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Which? Controlgear

World Cement,

When purchasing consumer goods such as mp3 players, mobile phones and laptops, you are offered a wide choice of products from different suppliers. Each product has a different price and each comes with a different set of values based on brand, function, reliability and compatibility. The same principle applies for industrial controlgear used in aggregates applications; but do you make the same evaluation when choosing which to purchase? Here Steve Brambley of GAMBICA’s controlgear group explains how to navigate through the maze and come out safely on the other side. 

Assessing the value provided by each supplier might seem daunting but there are a number of objective measures that you can apply to help make your decision. Consumer advice magazines do this for everything from washing machines and toasters to sports cars and speedboats. Whilst there isn’t a Which? Controlgear magazine, this article will try and take its place by helping you make an informed decision when buying controlgear and other industrial automation equipment.

The cost of an item is pretty obvious; it is how much money you pay for it. But what is the value? In the context of industrial controlgear for the cement sector, one can measure performance and lifetime cost and judge value according to these two indicators.

When you buy a printer, you have some requirements in mind. Imagine you find a printer that meets these criteria, at a bargain price, on an online auction site. But what if your printer arrives and the power lead has a two-pin plug? There is no automatic paper feed and it’s very noisy?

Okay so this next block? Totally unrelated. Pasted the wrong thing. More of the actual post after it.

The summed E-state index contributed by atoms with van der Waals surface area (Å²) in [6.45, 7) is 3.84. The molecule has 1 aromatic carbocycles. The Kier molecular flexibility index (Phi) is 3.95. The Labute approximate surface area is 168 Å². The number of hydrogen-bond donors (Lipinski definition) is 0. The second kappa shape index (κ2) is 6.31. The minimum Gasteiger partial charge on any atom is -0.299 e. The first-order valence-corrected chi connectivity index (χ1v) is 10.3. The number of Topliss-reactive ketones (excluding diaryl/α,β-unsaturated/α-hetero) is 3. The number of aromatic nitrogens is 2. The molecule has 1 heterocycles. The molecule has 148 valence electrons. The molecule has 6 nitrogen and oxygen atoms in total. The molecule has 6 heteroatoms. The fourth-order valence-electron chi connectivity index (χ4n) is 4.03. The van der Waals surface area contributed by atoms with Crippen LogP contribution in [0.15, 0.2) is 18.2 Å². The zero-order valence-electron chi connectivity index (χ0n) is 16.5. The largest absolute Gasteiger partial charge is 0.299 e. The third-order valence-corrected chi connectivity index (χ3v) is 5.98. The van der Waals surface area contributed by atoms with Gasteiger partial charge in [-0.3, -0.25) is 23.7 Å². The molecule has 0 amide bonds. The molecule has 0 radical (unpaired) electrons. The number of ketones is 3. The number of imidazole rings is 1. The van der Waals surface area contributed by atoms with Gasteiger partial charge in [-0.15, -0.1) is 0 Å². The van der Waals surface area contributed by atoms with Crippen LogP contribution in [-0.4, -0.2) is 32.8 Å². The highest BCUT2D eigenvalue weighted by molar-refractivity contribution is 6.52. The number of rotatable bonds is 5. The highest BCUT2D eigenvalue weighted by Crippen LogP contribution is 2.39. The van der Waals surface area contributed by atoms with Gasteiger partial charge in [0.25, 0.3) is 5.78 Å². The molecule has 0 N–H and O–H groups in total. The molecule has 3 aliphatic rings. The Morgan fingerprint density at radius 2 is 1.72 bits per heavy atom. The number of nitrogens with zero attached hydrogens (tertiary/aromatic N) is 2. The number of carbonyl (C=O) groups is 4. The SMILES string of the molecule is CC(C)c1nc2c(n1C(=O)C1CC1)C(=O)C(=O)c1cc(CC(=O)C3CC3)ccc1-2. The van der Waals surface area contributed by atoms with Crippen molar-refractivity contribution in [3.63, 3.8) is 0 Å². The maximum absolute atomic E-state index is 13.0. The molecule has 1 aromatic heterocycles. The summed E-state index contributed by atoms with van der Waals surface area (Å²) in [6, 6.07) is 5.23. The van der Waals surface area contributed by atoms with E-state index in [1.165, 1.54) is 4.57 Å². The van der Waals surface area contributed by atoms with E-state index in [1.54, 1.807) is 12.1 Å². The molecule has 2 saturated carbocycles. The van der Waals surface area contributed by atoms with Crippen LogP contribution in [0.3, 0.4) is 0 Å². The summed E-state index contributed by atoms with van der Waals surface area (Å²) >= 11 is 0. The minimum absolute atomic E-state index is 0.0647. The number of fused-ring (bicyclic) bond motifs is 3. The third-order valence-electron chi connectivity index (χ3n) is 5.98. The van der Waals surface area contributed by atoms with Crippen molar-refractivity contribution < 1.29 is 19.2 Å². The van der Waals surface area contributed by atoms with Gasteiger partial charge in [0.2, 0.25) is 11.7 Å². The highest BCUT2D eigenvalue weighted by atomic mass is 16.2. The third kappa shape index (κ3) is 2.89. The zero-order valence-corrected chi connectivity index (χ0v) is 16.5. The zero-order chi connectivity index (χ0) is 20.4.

It ticked all the boxes but the performance is unsatisfactory; it has met your minimum specification but not your operating expectations.

When evaluating the lifetime price tag of a product, you are really thinking about how much will it cost over the next five years, 10 years or however long you plan to use it for. With controlgear, buying the lowest cost contactor or overload relay doesn’t mean you will be getting the best value or lowest lifetime cost. Manufacturers that are developing their technology and leading the market are able to meet the above criteria, offering a product and service that delivers value.

You might be buying a machine, a production line, a control panel or a sub-assembly and the systems integrator is charged with the responsibility of assembling its component parts, including switchgear. In such cases you should agree a component strategy with your provider and their supply chain. It can also be worth verifying that what is specified is also what is eventually supplied. It is not unheard of to investigate early failure of a component to find a low-cost alternative has been put into the cabinet in place of the one specified on the design.

Irrespective of whether you are buying directly or via an integrator, you should always prioritise value above cost. Making a decision about controlgear for your aggregates application isn’t as easy as deciding on a laptop or printer, especially without the aid of a Which? Magazine. But good communication between the designer, systems integrator and manufacturer will more than compensate.

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